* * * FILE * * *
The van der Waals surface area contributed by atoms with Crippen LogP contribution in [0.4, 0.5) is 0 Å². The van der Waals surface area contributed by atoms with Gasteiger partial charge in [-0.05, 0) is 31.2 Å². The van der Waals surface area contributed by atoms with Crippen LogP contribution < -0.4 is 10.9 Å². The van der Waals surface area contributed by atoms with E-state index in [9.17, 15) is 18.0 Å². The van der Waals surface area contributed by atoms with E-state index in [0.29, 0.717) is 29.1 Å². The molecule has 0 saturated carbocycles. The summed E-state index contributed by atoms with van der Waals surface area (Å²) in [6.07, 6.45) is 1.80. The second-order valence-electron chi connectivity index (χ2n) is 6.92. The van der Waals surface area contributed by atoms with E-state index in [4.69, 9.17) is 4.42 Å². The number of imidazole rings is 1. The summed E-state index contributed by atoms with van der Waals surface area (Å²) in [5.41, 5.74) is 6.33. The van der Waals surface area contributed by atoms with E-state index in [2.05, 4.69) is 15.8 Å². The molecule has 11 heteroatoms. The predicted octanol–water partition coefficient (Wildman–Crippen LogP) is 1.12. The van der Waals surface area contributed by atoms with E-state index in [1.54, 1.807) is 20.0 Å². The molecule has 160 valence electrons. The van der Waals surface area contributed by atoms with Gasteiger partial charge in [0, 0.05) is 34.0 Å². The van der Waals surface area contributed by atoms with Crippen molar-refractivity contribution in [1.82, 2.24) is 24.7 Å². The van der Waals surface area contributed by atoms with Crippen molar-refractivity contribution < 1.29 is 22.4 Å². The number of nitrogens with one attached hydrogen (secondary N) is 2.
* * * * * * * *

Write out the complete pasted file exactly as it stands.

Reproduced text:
The van der Waals surface area contributed by atoms with Crippen LogP contribution in [0.4, 0.5) is 0 Å². The van der Waals surface area contributed by atoms with Gasteiger partial charge in [-0.05, 0) is 31.2 Å². The van der Waals surface area contributed by atoms with Crippen LogP contribution < -0.4 is 10.9 Å². The van der Waals surface area contributed by atoms with E-state index in [9.17, 15) is 18.0 Å². The van der Waals surface area contributed by atoms with E-state index in [0.29, 0.717) is 29.1 Å². The molecule has 0 saturated carbocycles. The summed E-state index contributed by atoms with van der Waals surface area (Å²) in [6.07, 6.45) is 1.80. The second-order valence-electron chi connectivity index (χ2n) is 6.92. The van der Waals surface area contributed by atoms with E-state index in [4.69, 9.17) is 4.42 Å². The number of imidazole rings is 1. The summed E-state index contributed by atoms with van der Waals surface area (Å²) in [5.41, 5.74) is 6.33. The van der Waals surface area contributed by atoms with E-state index in [2.05, 4.69) is 15.8 Å². The molecule has 11 heteroatoms. The predicted octanol–water partition coefficient (Wildman–Crippen LogP) is 1.12. The van der Waals surface area contributed by atoms with E-state index in [1.54, 1.807) is 20.0 Å². The molecule has 160 valence electrons. The van der Waals surface area contributed by atoms with Gasteiger partial charge in [0, 0.05) is 34.0 Å². The van der Waals surface area contributed by atoms with Crippen molar-refractivity contribution in [1.82, 2.24) is 24.7 Å². The van der Waals surface area contributed by atoms with Crippen molar-refractivity contribution < 1.29 is 22.4 Å². The number of nitrogens with one attached hydrogen (secondary N) is 2.